================================================= The Information about Ireland Site Newsletter October 2007 The Newsletter for people interested in Ireland Now received by over 50,000 people worldwide http://www.ireland-information.com http://www.irishnation.com Copyright (C) 2007 ================================================= IN THIS ISSUE === Foreword === News Snaps from Ireland === New free resources at the site === Irish Halloween Traditions === The Road to Knowledge by John B. McCabe === Feedback about the Irish in the US Civil War === An Australians Visit to Ireland === Guinness in the Twenty-First Century === Gaelic Phrases of the Month === Monthly free competition result ================================================= FOREWORD ======== Happy Halloween from a very cold Ireland! Be sure to check out our article about Halloween traditions in Ireland below Many thanks to this months contributors and especially John B. McCabe who has sent us in another reminisce about life in 1950s Ireland. Please DO send us in your stories, poems or articles about Ireland for the next edition - we love including reader contributions, until next month, Michael WE NEED YOUR HELP! PLEASE - send this newsletter on to your friends or relatives who you think are interested in Ireland. By doing this you are helping to keep us 'free'. Got something to say? Don't keep it to yourself! Why don't you submit an article for inclusion in the next edition? Go here for more information: http://www.ireland-information.com/newsletter.htm Do you have access to a website? You can help to keep this newsletter alive by adding a link to any of our websites below: http://www.irishnation.com http://www.irishsurnames.com http://www.ireland-information.com http://www.allfamilycrests.com http://www.irishpenpals.com If you have an AOL or HOTMAIL account then you will get much better results by viewing this newsletter online here: http://www.ireland-information.com/oct07.htm The only way that you could have been subscribed to this newsletter is by filling out a subscription form at the site whereupon a confirmation notice would have been issued. If you wish to unsubscribe then go here: http://www.ireland-information.com/newsletter.htm ================================================= NEWS SNAPS FROM IRELAND ======================= IRISH ECONOMY: ON THE WAY UP OR DOWN? Conflicting reports about the future direction of the Irish economy have been emanating from think-thanks, financial institutions and the government itself. There is little doubt that the recent slow-down in construction activity has hit the economy but how badly? The government continues to maintain that the economy is in good shape and that the pessimism is overstated. Financial institutions however are forecasting a much lower rate of growth for 2008, generally within the 2 to 3% range. The Economic and Social Research Institute (ESRI) has predicted growth of 2.9% in 2008 but has admitted that in recent years it has under-estimated economic growth on an almost annual basis. The Central Bank and the OECD (Organisation for Economic Co-operation and Development) were also guilty of under-estimating economic growth in Ireland. The 3 bodies performed on a relative par up to the turn of the decade but after the new century began they failed by margins of between 1.3% to 3.8% in predicting growth in the economy. Such disparities are unlikely to give the Irish public any confidence in the ability of these organisations to make such economic predictions. Recent highs of just under 90,000 housing units being built annually look set to fall back sharply to 50 or 60 thousand in 2008. With house prices falling it is unlikely that builders will start to develop new projects until their are signs of a upturn. Some economists are predicting that this could actually lead to price increases in a years time! Certainly there are signs that demand is still high for properties to rent with rents going up significantly. Despite the slowdown in the property market (prices have fallen by anywhere between 4 and 8% depending on which survey you read), 1 in 3 Irish companies employed staff in the last quarter which is quite a testament considering the pessimism in the media about the economy. This would lend credence to those commentators who believe that there will be no wide-scale lay-offs and unemployment even if the construction market continues to contract. Employment in the broader economy looks set to increase by 3% this year. With the above in mind it is clear that there is actual division among economist on the issue and yet the anecdotal evidence would suggest that the economy is still in rude good health: * no mass migration of workers out of the country * no major repossession of homes by the banks * no Irish fall-out from the US sub-prime debacle * employment continues to rise * unemployment steady in the 4 to 4.3% range While the low US dollar and continuing high energy costs are definite threats to competitiveness, it seems more likely that a good economic performance in 2008 can still be expected. RYANAIR FOUNDER DIES AGED 71 The death has occurred of Tony Ryan at the age of 71 years. The co-founder of Ryanair was a native of Thurles in County Tipperary. After a career in Aer Lingus and GPA he established Ryanair in 1985 with flights from Waterford to Gatwick. Within 3 years the company was on the verge of collapse but the appointment of Michael O'Leary and the acquisition of a new route to fly from Dublin to London turned the companies fortunes. Despite the failure of the stock market flotation of GPA his great success will always be remembered as Ryanair, the airline which still bears his name. LEARNER DRIVER RULES TO BE IMPLEMENTED IN 2008 The new rules which would have prevented learner drivers from driving alone will be introduced in June of 2008 and not this year as originally planned. The current situation allows for learner drivers who fail their driving test to simply drive away from the test centre and apply again. The government is seeking to restrict this anomaly by insisting that learners drive in the company of a fully qualified driver. IRISH SOCCER MANAGER SACKED The Football Association of Ireland has drawn a line under the tenure of rookie manager Steve Staunton when he was sacked after the dismal home draw to Cyprus. The 1-1 draw in Croke Park in the Euro 2008 qualifiers was greeted by boos and derision from the huge crowd. Only 17 months into a four year contract, Staunton continually stated that this campaign was a building process for the Irish team. Results however were pretty abysmal with defeat in Cyprus and only a last minute winner away to San Marino preventing a disaster against the minnows of European football. Failure to again beat the Cypriots in Dublin was the final straw. Voice your opinion on these news issues here: http://www.ireland-information.com/newsletterboard/wwwboard.html ================================================= NEW FREE RESOURCES AT THE SITE ============================== FREE KIDS HALLOWEEN PICTURE TO PRINT AND COLOR Get a free picture of Halloween in Ireland to color as well as more great coloring pictures for kids: http://www.ireland-information.com/freegames.htm NEW COATS OF ARMS ADDED TO THE GALLERY: The following 4 coats of arms images and family history details have been added to the Gallery: N: Nash I: Innes, Ivers R: Reidy View the Gallery here: http://www.irishsurnames.com/coatsofarms/gm.htm THE PERFECT WEDDING, ANNIVERSARY OR BIRTHDAY GIFT! We now have over 100,000 worldwide names available. Get the Coat of Arms Print, Claddagh Ring, Screensaver, Watch, T-Shirt Transfer or Clock for your name at: http://www.irishnation.com/familycrestgifts.htm ================================================= ================================================= IRISH HALLOWEEN TRADITIONS ========================== The Celts celebrated Halloween as Samhain, 'All Hallowtide' - the 'Feast of the Dead', when the dead revisited the mortal world. The celebration marked the end of Summer and the start of the Winter months. During the eighth century the Catholic Church designated the first day of November as 'All Saints Day' ('All Hallows') - a day of commemoration for those Saints that did not have a specific day of remembrance. The night before was known as 'All Hallows Eve' which, over time, became known as Halloween. Here are the most notable Irish Halloween Traditions: Colcannon for Dinner: Boiled Potato, Curly Kale (a cabbage) and raw Onions are provided as the traditional Irish Halloween dinner. Clean coins are wrapped in baking paper and placed in the potato for children to find and keep. The Barnbrack Cake: The traditional Halloween cake in Ireland is the barnbrack which is a fruit bread. Each member of the family gets a slice. Great interest is taken in the outcome as there is a piece of rag, a coin and a ring in each cake. If you get the rag then your financial future is doubtful. If you get the coin then you can look forward to a prosperous year. Getting the ring is a sure sign of impending romance or continued happiness. The Ivy Leaf: Each member of the family places a perfect ivy leaf into a cup of water and it is then left undisturbed overnight. If, in the morning, a leaf is still perfect and has not developed any spots then the person who placed the leaf in the cup can be sure of 12 months health until the following Halloween. If not..... The Pumpkin: Carving Pumpkins dates back to the eighteenth century and to an Irish blacksmith named Jack who colluded with the Devil and was denied entry to Heaven. He was condemned to wander the earth but asked the Devil for some light. He was given a burning coal ember which he placed inside a turnip that he had gouged out. Thus, the tradition of Jack O'Lanterns was born - the bearer being the wandering blacksmith - a damned soul. Villagers in Ireland hoped that the lantern in their window would keep the wanderer away. When the Irish emigrated in their millions to America there was not a great supply of turnips so pumpkins were used instead. Halloween Costumes: On Halloween night children would dress up in scary costumes and go house to house. 'Help the Halloween Party' and 'Trick or Treat' were the cries to be heard at each door. This tradition of wearing costumes also dates back to Celtic times. On the special night when the living and the dead were at their closest the Celtic Druids would dress up in elaborate costumes to disguise themselves as spirits and devils in case they encountered other devils and spirits during the night. By disguising they hoped that they would be able to avoid being carried away at the end of the night. This explains why witches, goblins and ghosts remain the most popular choices for the costumes. Snap Apple: After the visits to the neighbours the Halloween games begin, the most popular of which is Snap Apple. An apple is suspended from a string and children are blindfolded. The first child to get a decent bite of the apple gets to keep their prize. The same game can be played by placing apples in a basin of water and trying to get a grip on the apple without too much mess! The Bonfire: The Halloween bonfire is a tradition to encourage dreams of who your future husband or wife is going to be. The idea was to drop a cutting of your hair into the burning embers and then dream of you future loved one. Halloween was one of the Celt 'fire' celebrations. Blind Date: Blindfolded local girls would go out into the fields and pull up the first cabbage they could find. If their cabbage had a substantial amount of earth attached to the roots then their future loved one would have money. Eating the cabbage would reveal the nature of their future husband - bitter or sweet! Another way of finding your future spouse is to peel an apple in one go. If done successfully the single apple peel could be dropped on the floor to reveal the initials of the future-intended. Anti-Fairy Measures: Fairies and goblins try to collect as many souls as they can at Halloween but if they met a person who threw the dust from under their feet at the Fairy then they would be obliged to release any souls that they held captive. Holy water was sometimes anointed on farm animals to keep them safe during the night. If the animals were showing signs of ill health on All Hallows Eve then they would be spat on to try to ward off any evil spirits. Happy Halloween from Ireland! ================================================= YOU CAN HELP TO KEEP THIS FREE NEWSLETTER ALIVE! Visit: http://www.irishnation.com where you can get great Irish gifts, prints, claddagh jewellery, engraved glassware and much more. Anne MacDonald ordered a family crest plaque: Hello, Michael, Received my plaque, carefully wrapped, in good order. It is splendid! I am thrilled, and I know that my dad, for whose 81st birthday this was ordered, will love it. I would like to order another one! Everyone who has seen the plaque has been really impressed, even those who, as my daughter says are 'not into ancestor worship!' Again, my hearty thanks for this first-class product. Best wishes for happy holiday season. Sincerely, Anne MacDonald THE PERFECT WEDDING OR ANNIVERSARY GIFT! View family crest plaques here: http://www.irishnation.com/familycrestplaques.htm ================================================= THE ROAD TO KNOWLEDGE by John B. McCabe ===================== I can never recall with any accuracy my first day at school because I made two beginnings. My brother was two years older than me and he was sent to school for the first time at the age of six. I was sent along with him but then my parents took pity on me because I was only four and it was a mile walk to school. I was kept at home until the following year and made a new beginning then. School itself was not such a wonderful experience though I was bright enough to learn quickly and was seldom punished. Being naturally fond of company I delighted in the excitement of the crowd but privately formed only a few special friendships. In spite of my ability to learn quickly it is sad to recall that I never felt loved at primary school and the prevailing mood of those years was one of anxiety and nervousness fear of being late, fear of being slapped, shame at watching others being beaten. The schoolmistress who taught me in the early years was a good and conscientious young woman who struggled heroically with too many children clamouring for individual attention. The schoolmaster was humane and philosophical and I warmed to him a little better but never crossed the bridge between servile respect and healthy reverence where real learning is possible. There was a hunger in me that was never filled in those formative years. One or two small seeds did take root where the cadence of words and rhythms from early poems touched my ear for the first time but it was a sparse and famished nourishment that barely awoke the soul. Scientists agree that the most difficult sense to recall is the sense of smell. Even when we dream we do so in visual and aural worlds but never in olfactory dimensions. Yet when it comes to those early school years it is a variety of smells and tactile sensations which best evoke, for me, the ambience and atmosphere of that time. The distinctive smell and cloying touch of plasticine finds me rolling out wriggly worms on a rough bench to form bicycles, bird's nests, little houses and a whole variety of clumsy models of the world around me. The fumbling grip of a tiny finger and thumb on a morsel of chalk - the dry scratching on slate announce my first wobbly alphabet. Cold water, coal dust and sunlight soap in an enamelled basin the ritual ablutions after lighting the school fire. The aura of expectancy evoked in the smell of new books and their promised discoveries, marred inevitably by ink stains and sullied by punishments earned or undeserved in the explorations of grammar, spelling and transcription. The musty aftermath of stale lunch crumbs in canvas bags - the pungency of ammonia fumes oozing from the dry-toilet walls. These and a thousand other smells are forever remembrances of school. There was no wall-clock that I can recall and the school day was measured as in some primeval age by phases of change. Time did not seem to exist so slowly did the hours drawl by. Morning prayers, roll call, mid-morning break, the shock of sound when the angelus rang from the nearby chapel, lunch-time, afternoon break and finally the excited exodus of home time. These were the constant signposts along to road to knowledge. Between these unchanging divisions of the day lay the timeless routine of learning which followed a monastic regularity: chanting of tables - brow-furrowed puzzlement of sums - the finger leading the eye from word to word along the mysterious page. There was so little colour in those books after we left the infant classes that the mind grew bland with boredom. My eyes hungered for some stimulus to brighten the landscape of our drab and desolate space. I still recall the primitive abacus of coloured spools threaded on clothes-line wire against the brown wainscoted wall - the vivid pink of fresh plaster covering a hole in the off-white ceiling - a deep green spray of painted shamrocks and a cascade of fiery tongues lurking among the dull pages of an early catechism. Occasionally a little light would seep through a chink in the armour of routine. A visiting missionary would call with exotic tales of malarious mosquitoes, witch doctors and cannibals in dugout canoes. For a brief moment our minds would glow in the warmth of imaginations fire, bright as the equatorial sun. Rarer still a travelling conjurer would visit and we could purchase for a few pennies those happy mesmeric moments when 'the swiftness of the hand would steal a march on the eye'. The most terrifyingly important moment of the year was the annual catechism exam when we begged mammy to 'put us over the answers' in the thin dawn light before going in to school. The examiner was a young priest, a gentle, warm and loving man who offered half the answer with the question so that we could act our answers from his prompting phrases while we were centre-stage for this most dramatic performance of the academic year. Progress was measured by postings: firstly from bench to bench and later from room to room. Moving to the 'master's room' marked a definite graduation which promised that sometime in the unimaginable future it might be possible to earn parole from this, to us, life-long learning imprisonment. Then there came a day shortly before I finished my apprenticeship when the master opened a book and read a poem in Irish called 'An Long' about a ship which came to harbour after many exotic adventures in far-away magical places. That's when it happened. A door opened to a world of words. Was it something in the timbre of emotion in the master's voice or the look of longing in his tired eyes when he savoured the sounds? I am sure he was not aware of the impact he made on me at that moment of epiphany but today I thank him for the gift that was worth the waiting in those timeless years. John B. Mc Cabe ~~~ You can read some more stories by John here: Getting Connected http://www.ireland-information.com/aug03.htm A Letter from America http://www.ireland-information.com/jun03.htm ================================================= KEEP THIS NEWSLETTER ALIVE! Visit: http://www.irishnation.com ================================================= FEEDBACK ON 'THE IRISH IN THE US CIVIL WAR' =========================================== FREIDA MCANINCH: Your article on Irish-Americans serving in the American Civil War was most interesting, but only gave one side of history. My Irish ancestors, the five Scally brothers of Tippah County, MS, fought, were wounded, and in two cases, died in service to the CSA. My great-great grandfather, William Hull Scally, served in the 32nd Mississippi Inf., Co E (The Hatchie Tigers) which was formed and commanded by his brother Capt. John Scally. William was seriously wounded at the Battle of Chickamauga and saw his brother John shot from his horse and killed during the battle. John had previously served in the Battle of Bull Run in Manassas, VA and been wounded. After his enlistment was up, he re-enlisted and served until his death. A third brother, James Scally, was held prisoner in a northern prison camp for 9 months. Upon his exchange, he was hospitalized, then badly wounded at the Battle of the Wilderness. George Scally simply disappeared on his way home to MS after being discharged as to ill with pneumonia for military service, probably succumbing to the illness before he reached home. Henry Scally was only 16 when he enlisted and was wounded at the Battle of Franklin, TN. He spent the rest of the war in a northern prison camp. Two deaths - four wounded - two in prisoner of war camps. No major political figures here, no names remembered in history,just Mississippi dirt farmers with Irish courage and fighting spirit on the other side of the coin (taken from: Irish Confederates: The Civil War's Forgotten Soldiers by Phillip T. Tucker.) Great-great grandfather and great-great uncles I salute you and hope to honor you with these words! TOM O'BRIEN: I just finished reading 'The Southern Irish in the Civil War' by David Donehoo which appeared in the September newsletter. I found it very interesting by virtue of the author's view of who is Irish. He states that most of the Irish of the South at the time of the U.S. Civil War were Scot-Irish, (the term used to describe that group here in the U.S. is Scotch-Irish). I agree, but since the 'troubles' in NI, most people of Scotch-Irish descent will go out of their way to tell you that they are 'Irish' merely because their Scottish ancestors settled in what is today NI. In Northern Ireland today I believe that most Protestants consider themselves British, and not Irish in every sense of the word, be it culture or language or even religion. So it was interesting to read Mr. Donehoo's comment about the Irish of the South in the U.S. prior to our Civil War. He must be in a minority in his feelings that he is of Irish descent among Protestants who are actually descended from Scotch-Irish ancestors. THOMAS MCDONALD: I have for the last few years read your newsletter and enjoyed it very much. I read this months letter with Mr. McManus' article on the Irish in the Civil War. Anytime there is an article about the Irish who took part in the war I read it with interest. I was surprised however with some of things it noted that were contradictory to published and documented history. The first was Meagher, it would have been nice if he did receive the MOH but alas he didn't, several of his men did and many who were in the Brigade served nobly. He left the Irish Brigade due to not being able to further recruit before Gettysburg. Reynolds and Shaw (54th Mass) were indeed from Irish Protestant ancestry which most don't know however Shaw also didn't receive to MOH, but by leading his men to his death, he set a special example. McPherson was also a great example too, but note the were many more like Cleburne, Sheridan, Smyth, Sweeny and Father Corby. The story of the Irish in the Civil War isn't just an article or even a simple book but volumes on how a group of people proved by sacrifice they were more than worthy of being Americans. MAUREEN HAWKINS: I just read Mr. Ed McManus' article on the Irish in the American Civil War. He seems to have overlooked the fact that many Irish fought on the Confederate side - some apparently because they approved of slavery (yes, some of our ancestors were racist - during the 1840s and 1850s, the Irish in Ireland and America were frequently treated more poorly than Black slaves, and some reacted by denigrating Blacks, asserting Irish superiority over Blacks, and supporting slavery, though others sympathetically saw parallels between their situation and that of the Blacks. Others backed the Confederacy because they saw Federal interference with States' rights as a form of imperialism such as Britain exercised over Ireland. For whatever reason, it is estimated that as many Irish fought on the side of the Confederacy as on the side of the Union. ================================================= AN AUSTRALIANS VISIT TO IRELAND by Patricia Sailor =============================== I have just visited Ireland with 2 other Aussie girls (well I use the term girls, even though our brains are only 30, our bodies are twice that age, and a wee bit more!!) We absolutely loved the friendliness of the Irish people and the beauty of the countryside took our breath away. When Johnny Cash sang 'Forty shades of Green' he was spot on the money. My ancestors came to Australia from County Clare in 1864, so I have dreamed all my life of going to the place of their birth and walking the soil where they once walked. We had the most wonderful time in Lisdoonvarna, staying at the Sleepzone Hostel. And of course we visited every pub in that quaint little Town, just to listen to the great Irish/Country Music. The match-making Festival was on and the Town was buzzing with excitement. We made so many friends and had a wonderful time. Some of the local accents were so strong, we didn't quite understand the people a lot of the time, but we just kept smiling and saying 'yes'!! My friends told me later that I had accepted 20 marriage proposals Ha! ha! I would gladly spend the rest of my days there in that dreamy little Town. We visited the Cliffs of Moher. What can one say about the magnificence of this place? I just stood in awe at the scenery all around me. Walked till I just about dropped. My body was screaming for mercy by this stage but I kept plodding on. I didn't care if I took my last breath on Earth at this wonderful place. We are all planning to come back again. We had never been on an overseas holiday before, so we were like a pack of school-girls let loose on the Planet. It was so wonderful to get out in the countryside and breathe the air and meet the most easy-going, friendly people, who seem to live in a wonderful, contented world where life has stood still for the past 50 years... Wonderful memories to dwell on everyday. Patricia Sailor ================================================= YOU CAN HELP TO KEEP THIS FREE NEWSLETTER ALIVE! Visit http://www.irishnation.com where you can get great Irish gifts, prints, claddagh jewellery, engraved glassware and much more. Wendy Walker of Columbia, Missouri got a family crest signet ring with the Donnelly family crest engraved on it for her son Michael, I received by registered mail today the ring I ordered for my son with the Donnelly family crest. I am very impressed and thrilled with the ring. It is beautiful and the service I received throughout the whole process of ordering and receiving this unique gift has been superb. Thank you for all your assistance and prompt responses to my questions. I will most certainly order other items from you and will highly recommend you. Thank you Wendy Walker THE PERFECT WEDDING, ANNIVERSARY OR BIRTHDAY GIFT! See here for family crest gifts: Visit: http://www.irishnation.com/familycrestgifts.htm ================================================= GUINNESS IN THE TWENTY-FIRST CENTURY by Bill Yenne ==================================== By the beginning of the twenty-first century, two billion pints of Guinness were being poured annually in more than 150 countries around the world. According to the industry newsletter, Impact: Global News and Research for the Drinks Executive, Guinness Stout is the seventeenth largest selling beer brand in the world, and by far the best-selling beer brand that is not a pale yellow lager. Ireland and the United Kingdom remain the largest markets in the world for Guinness, with Nigeria in third place. In fourth place, the United States is the fastest growing Guinness market. According to Jonathan Waldron, the Dublin-based Guinness Draught marketing manager, 'Our top four markets explain 95 percent of our volume.' Though no longer the largest in the world, the Guinness Brewery at St. James's Gate remains the largest in Ireland - and the largest stout brewery in the world - with a capacity of 6.5 million barrels. After 69 years, the huge Guinness brewery at Park Royal was closed in 2005. It had once been Guinness's largest brewery, but as production at the site declined, the company decided to close it, and to concentrate stout production for the United Kingdom and Ireland - as well as for the United States - at the birthplace of Guinness in St. James's Gate. In Ireland, the company also has an additional 1.5 million barrel capacity in Dundalk, as well as 1.2 million barrels at Kilkenny. At Waterford, the former Cherry's Brewery has been upgraded to a state-of-the-art special ingredient plant to produce Guinness Flavor Extract for export to the 50 countries where Guinness is brewed, either under license or at brewing companies in which Guinness is a partner. Overseas, the company still owns a share in Malaysia's Guinness Anchor Berhad and it operates 10 breweries in six African countries, including Nigeria, Ghana, Cameroon, Kenya, Uganda, and the Seychelles. Africa is a key market for Guinness. Indeed, Africans drink more than one third of all the Guinness in the world. Today, as much as ever, St. James's Gate is the center of gravity, not only for Guinness, but for its fans and devotees. Guinness aficionados who have made the pilgrimage to St. James's Gate since the turn of the century have been welcomed at the Guinness Storehouse, the brewery's new visitor center. The Storehouse is the successor to the Guinness Hop Store that served as the visitor center from 1988 to 2000. When the Storehouse opened, the Hop Store was sold to the Digital Hub, an Irish Government initiative to 'create an international center of excellence for knowledge, innovation and creativity focused on digital content and technology enterprises.' ~~~ This article is continued in the online edition of this newsletter: http://www.ireland-information.com/oct07.htm#article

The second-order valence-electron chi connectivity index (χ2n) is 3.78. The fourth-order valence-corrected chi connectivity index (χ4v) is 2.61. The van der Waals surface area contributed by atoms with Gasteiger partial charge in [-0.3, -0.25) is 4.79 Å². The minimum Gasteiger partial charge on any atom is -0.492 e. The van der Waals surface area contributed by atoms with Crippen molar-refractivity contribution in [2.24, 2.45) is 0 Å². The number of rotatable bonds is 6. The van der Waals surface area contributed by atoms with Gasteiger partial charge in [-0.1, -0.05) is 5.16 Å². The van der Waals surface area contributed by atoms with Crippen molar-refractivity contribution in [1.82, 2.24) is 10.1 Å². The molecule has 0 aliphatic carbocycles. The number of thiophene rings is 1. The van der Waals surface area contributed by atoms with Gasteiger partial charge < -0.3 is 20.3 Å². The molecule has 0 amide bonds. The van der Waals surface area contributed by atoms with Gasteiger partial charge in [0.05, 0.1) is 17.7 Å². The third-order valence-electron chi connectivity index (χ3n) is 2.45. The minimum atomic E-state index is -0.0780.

Just as the previous visitor center had served for hop storage, the massive Storehouse was once part of the process of producing stout. Built to house fermentation vessels and opened in 1904, the 125-foot-high, red brick building once contained the largest fermentation vessel in the world. Updated and expanded in the 1950s, the Storehouse was superseded in the 1980s by a newer facility across James's Street to the north. It reopened in its new incarnation in December 2000. As the Hop Store before it, the Storehouse contains a myriad of exhibits relating to the history and folklore of the beer, the brand and the brewery. It also houses the Guinness Archives.